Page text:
One huge bug in the game’s code let users duplicate items from inside the game. Two things ended up happening. The first thing was a massive ban wave of people using this exploit, which didn’t fix stuff as the items were transported to main accounts from alternate accounts. The second thing was it completely broke the economy of the game.

So now that people duplicated a ton of items, it was time to sell them on eBay. That’s right, individuals are actually selling items on eBay and making money off Fallout 76. It doesn’t stop there though. At one point, players found the developer room (a room that contains every item in the game and is hidden to the player) and proceeded to loot it. Along with the regular items, these players also found unreleased Atomic Shop content which they took and sold the items on eBay which resulted in a loss of revenue for Bethesda.

How does Bethesda cope with this loss in revenue? They add “pay to win” microtransactions to a broken game that hasn’t been fixed yet, and a $100-$144 a year “pay to win” subscription titled “Fallout 1st.” This didn’t go over well as Bethesda broke the promise of the game not being “pay to win” and promises of private worlds for everyone, which is now locked behind the subscription along with the highly asked for unlimited crafting storage.

Alexander Gray
Photo of the “pay to win” section of the Atomic Shop which can be used to repair items or for crafting (Photo courtesy of Alexander Gray).
Alexander Gray
Picture of the main menu which shows the private worlds are locked behind the Fallout 1st subscription (Photo courtesy of Alexander Gray).

“I think Fallout 1st was a scummy excuse of a thing and a complete waste of money. I wouldn’t touch it with a ten-foot pole,” said Rachwal.

Fallout 1st also inadvertently sparked a civil war between the player base as groups of people outraged by the new subscription targeted subscribers.

The worst problem the game has had is hackers and modders. You would think, as a company, you would make the multiplayer game in a new engine that, A.) hasn’t been out for over two decades, and B.) the community doesn’t have easy access to. Nevertheless, they went with it anyway and resulted in the wasteland of the PC player base.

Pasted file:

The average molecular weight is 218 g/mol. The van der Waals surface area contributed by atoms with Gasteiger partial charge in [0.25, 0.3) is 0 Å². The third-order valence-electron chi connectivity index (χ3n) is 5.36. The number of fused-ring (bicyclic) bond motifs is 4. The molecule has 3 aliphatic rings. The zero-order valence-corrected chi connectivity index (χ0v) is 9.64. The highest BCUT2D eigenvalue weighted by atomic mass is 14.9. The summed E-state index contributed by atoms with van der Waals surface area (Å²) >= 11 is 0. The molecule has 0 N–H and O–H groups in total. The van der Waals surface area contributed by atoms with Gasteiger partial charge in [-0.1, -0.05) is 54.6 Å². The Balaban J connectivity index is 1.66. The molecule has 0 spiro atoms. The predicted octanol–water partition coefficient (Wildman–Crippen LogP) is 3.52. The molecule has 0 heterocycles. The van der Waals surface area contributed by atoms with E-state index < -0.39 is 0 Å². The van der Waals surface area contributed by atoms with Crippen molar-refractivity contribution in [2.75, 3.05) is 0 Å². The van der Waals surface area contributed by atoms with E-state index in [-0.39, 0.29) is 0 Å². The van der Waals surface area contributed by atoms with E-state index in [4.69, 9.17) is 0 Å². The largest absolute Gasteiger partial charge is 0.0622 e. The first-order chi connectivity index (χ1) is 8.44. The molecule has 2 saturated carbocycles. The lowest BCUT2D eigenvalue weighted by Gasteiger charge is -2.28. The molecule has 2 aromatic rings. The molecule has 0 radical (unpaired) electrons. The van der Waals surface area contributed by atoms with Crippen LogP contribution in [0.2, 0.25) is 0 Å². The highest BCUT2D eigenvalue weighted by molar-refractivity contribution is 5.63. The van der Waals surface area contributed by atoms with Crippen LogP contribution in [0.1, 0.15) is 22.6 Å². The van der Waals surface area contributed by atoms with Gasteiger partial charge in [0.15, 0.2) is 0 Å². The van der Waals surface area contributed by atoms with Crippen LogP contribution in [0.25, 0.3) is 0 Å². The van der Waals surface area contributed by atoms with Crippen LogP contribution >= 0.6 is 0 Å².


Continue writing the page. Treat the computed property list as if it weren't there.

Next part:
In the most recent events, modders have put in props from the previous installment. Fallout 4, and placed them all over the map in 76. These props include buildings, the Prydwen zeppelin from the Brotherhood of Steel group of the Fallout universe, and NPC’s like the character Preston Garvey with the famous and annoying line, “another settlement needs your help, I’ll mark it on your map.”

While the implementation of Fallout 4 props wasn’t a huge problem, the PC community would be hit with one devastating mod. The recent mod allowed modders to steal entire players inventories just by looking at them. Bethesda responded to this mod with a statement that they were investigating the mod and only a small estimated portion of 500 players were affected. Now that number sounds small until you realize the player base for 76 is very small.

In short, Fallout 76 was a train wreck made with the purposes of monetization, not to please the fans. The game could have succeeded if they listened to the fans, updated the game to another engine, and cut the monetization off.